In this year’s National Day Rally, Prime Minister Lee Hsien Loong focused on key societal issues that have surfaced recently. These include lower-wage workers, foreign labour, and racial harmony. The speech went in-depth on the measures and actions the Government will be implementing to resolve these issues.
Here are the winners and losers of the 2021 National Day Rally Speech.
Winners #1 Delivery Workers
The unsung heroes of the pandemic, delivery workers are essential workers who help ensure the timely deliveries of our packages and meals as most people stayed at home. For those who recall last year’s National Day Parade, delivery workers were also a big topic as one of them gate-crashed the National Day mobile column.
This time around, PM Lee singled out delivery workers as a group requiring more employment protection. Being treated “just like employees” will allow these delivery workers to receive the necessary employer coverage. He specifically spoke about protection in the form of Central Provident Fund (CPF) contributions and coverage under the Workplace Injury Compensation Act (WICA).
Winners #2 Lower Wage Workers
The Government has been providing extra help to lower-wage workers and lower-income families with various support schemes. Despite the support, the pandemic was most challenging for lower-wage workers due to a lack of job stability and lesser savings.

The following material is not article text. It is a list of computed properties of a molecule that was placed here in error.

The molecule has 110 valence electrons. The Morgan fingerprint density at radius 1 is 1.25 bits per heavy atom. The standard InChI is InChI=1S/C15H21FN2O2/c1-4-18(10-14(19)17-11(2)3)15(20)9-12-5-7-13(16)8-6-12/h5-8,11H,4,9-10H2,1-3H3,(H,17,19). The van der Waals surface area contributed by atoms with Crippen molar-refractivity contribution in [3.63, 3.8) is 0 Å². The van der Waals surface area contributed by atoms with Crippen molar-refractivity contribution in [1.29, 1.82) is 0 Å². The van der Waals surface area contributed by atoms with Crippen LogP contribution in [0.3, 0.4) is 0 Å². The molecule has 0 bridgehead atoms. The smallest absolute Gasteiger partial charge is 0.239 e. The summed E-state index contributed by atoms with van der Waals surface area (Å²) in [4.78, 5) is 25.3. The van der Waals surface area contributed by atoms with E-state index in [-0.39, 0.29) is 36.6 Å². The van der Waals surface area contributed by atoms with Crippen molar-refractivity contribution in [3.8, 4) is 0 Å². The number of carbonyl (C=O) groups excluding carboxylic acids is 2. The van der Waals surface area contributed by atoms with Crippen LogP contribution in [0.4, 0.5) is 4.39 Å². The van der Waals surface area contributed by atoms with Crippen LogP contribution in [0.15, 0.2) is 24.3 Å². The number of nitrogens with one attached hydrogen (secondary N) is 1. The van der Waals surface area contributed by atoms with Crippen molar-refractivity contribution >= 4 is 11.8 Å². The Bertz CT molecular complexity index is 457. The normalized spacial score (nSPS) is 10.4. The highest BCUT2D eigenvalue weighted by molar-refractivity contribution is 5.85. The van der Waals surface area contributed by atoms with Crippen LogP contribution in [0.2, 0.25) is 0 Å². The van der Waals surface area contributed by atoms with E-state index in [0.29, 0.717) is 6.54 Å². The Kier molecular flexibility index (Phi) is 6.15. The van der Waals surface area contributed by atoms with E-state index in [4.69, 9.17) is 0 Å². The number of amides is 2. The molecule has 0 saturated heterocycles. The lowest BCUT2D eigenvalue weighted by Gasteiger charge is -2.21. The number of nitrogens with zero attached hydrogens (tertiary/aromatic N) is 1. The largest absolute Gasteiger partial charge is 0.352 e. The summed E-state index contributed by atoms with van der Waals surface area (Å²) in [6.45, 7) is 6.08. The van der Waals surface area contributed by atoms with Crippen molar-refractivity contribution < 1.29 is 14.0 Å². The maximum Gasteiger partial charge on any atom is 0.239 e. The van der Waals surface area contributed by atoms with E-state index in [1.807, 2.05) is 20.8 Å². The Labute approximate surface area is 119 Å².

To provide more support, the Government has extended the Progressive Wage Model (PWM) to more sectors. Currently, the PWM applies for cleaners, security guards, landscaping workers and lift maintenance workers. This will now be extended to retail, food services and waste management sectors. To cover other lower-wage workers not within these sectors, PWM will also be extended to specific occupations across all industries. This includes administrative assistance and drivers.
Additionally, the Government has also increased their expenditure on Workfare Income Supplement Scheme. This scheme aims to reduce taxation on the lower-income groups by topping up their CPF in kind and cash. The new adjustment will cover younger lower wage income workers, as the age requirement drops from 35 to 30 years old.
Winners #3 Minority Workers
Established in 2006, Tripartite Alliance for Fair and Progressive Employment Practices (TAFEP) has established a set of advisory guidelines for workplace discrimination. Previously, when companies do not abide by this guideline, MOM will counsel these companies and issue administrative penalties.
However, PM Lee stressed that workplace discriminatory behaviour is an ongoing concern, which includes against women, race, and languages. In order to give more protection to minority workers and reduce discriminatory employment practices, the Government will legalise TAFEP guidelines. This helps to give more teeth to the rules.
Winners #4 Companies Mentioned In A Positive Light
Every year, the National Day Rally speech (and other national speeches such as the Budget) will include special mentions on exceptional individuals and corporates. This is done to not only showcase Singaporean’s exceptionalism, but also the possibilities and potential of our people.